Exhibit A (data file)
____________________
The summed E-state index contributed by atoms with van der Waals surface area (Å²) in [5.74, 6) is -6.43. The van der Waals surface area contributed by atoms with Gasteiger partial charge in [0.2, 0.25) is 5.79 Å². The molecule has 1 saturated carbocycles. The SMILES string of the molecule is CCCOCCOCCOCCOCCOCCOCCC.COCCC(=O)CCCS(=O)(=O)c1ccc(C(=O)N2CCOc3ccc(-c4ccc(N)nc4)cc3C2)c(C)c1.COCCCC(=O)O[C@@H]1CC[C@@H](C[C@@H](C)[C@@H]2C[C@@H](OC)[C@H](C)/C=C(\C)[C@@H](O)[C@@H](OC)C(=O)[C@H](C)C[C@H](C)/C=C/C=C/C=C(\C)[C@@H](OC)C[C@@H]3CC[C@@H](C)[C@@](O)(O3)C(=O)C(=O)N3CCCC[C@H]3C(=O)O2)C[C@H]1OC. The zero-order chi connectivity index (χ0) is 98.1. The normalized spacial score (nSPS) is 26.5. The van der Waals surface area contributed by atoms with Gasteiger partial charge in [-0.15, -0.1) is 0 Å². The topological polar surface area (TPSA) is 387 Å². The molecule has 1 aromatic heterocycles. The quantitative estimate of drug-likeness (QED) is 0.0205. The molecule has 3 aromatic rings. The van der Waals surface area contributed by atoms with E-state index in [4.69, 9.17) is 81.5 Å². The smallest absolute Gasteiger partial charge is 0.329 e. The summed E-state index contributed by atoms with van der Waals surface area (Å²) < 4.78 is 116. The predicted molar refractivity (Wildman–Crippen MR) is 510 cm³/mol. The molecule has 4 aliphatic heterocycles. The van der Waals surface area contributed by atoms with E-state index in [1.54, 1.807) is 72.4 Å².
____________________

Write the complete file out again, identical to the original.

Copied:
The summed E-state index contributed by atoms with van der Waals surface area (Å²) in [5.74, 6) is -6.43. The van der Waals surface area contributed by atoms with Gasteiger partial charge in [0.2, 0.25) is 5.79 Å². The molecule has 1 saturated carbocycles. The SMILES string of the molecule is CCCOCCOCCOCCOCCOCCOCCC.COCCC(=O)CCCS(=O)(=O)c1ccc(C(=O)N2CCOc3ccc(-c4ccc(N)nc4)cc3C2)c(C)c1.COCCCC(=O)O[C@@H]1CC[C@@H](C[C@@H](C)[C@@H]2C[C@@H](OC)[C@H](C)/C=C(\C)[C@@H](O)[C@@H](OC)C(=O)[C@H](C)C[C@H](C)/C=C/C=C/C=C(\C)[C@@H](OC)C[C@@H]3CC[C@@H](C)[C@@](O)(O3)C(=O)C(=O)N3CCCC[C@H]3C(=O)O2)C[C@H]1OC. The zero-order chi connectivity index (χ0) is 98.1. The normalized spacial score (nSPS) is 26.5. The van der Waals surface area contributed by atoms with Gasteiger partial charge in [-0.15, -0.1) is 0 Å². The topological polar surface area (TPSA) is 387 Å². The molecule has 1 aromatic heterocycles. The quantitative estimate of drug-likeness (QED) is 0.0205. The molecule has 3 aromatic rings. The van der Waals surface area contributed by atoms with E-state index in [4.69, 9.17) is 81.5 Å². The smallest absolute Gasteiger partial charge is 0.329 e. The summed E-state index contributed by atoms with van der Waals surface area (Å²) < 4.78 is 116. The predicted molar refractivity (Wildman–Crippen MR) is 510 cm³/mol. The molecule has 4 aliphatic heterocycles. The van der Waals surface area contributed by atoms with E-state index in [1.54, 1.807) is 72.4 Å².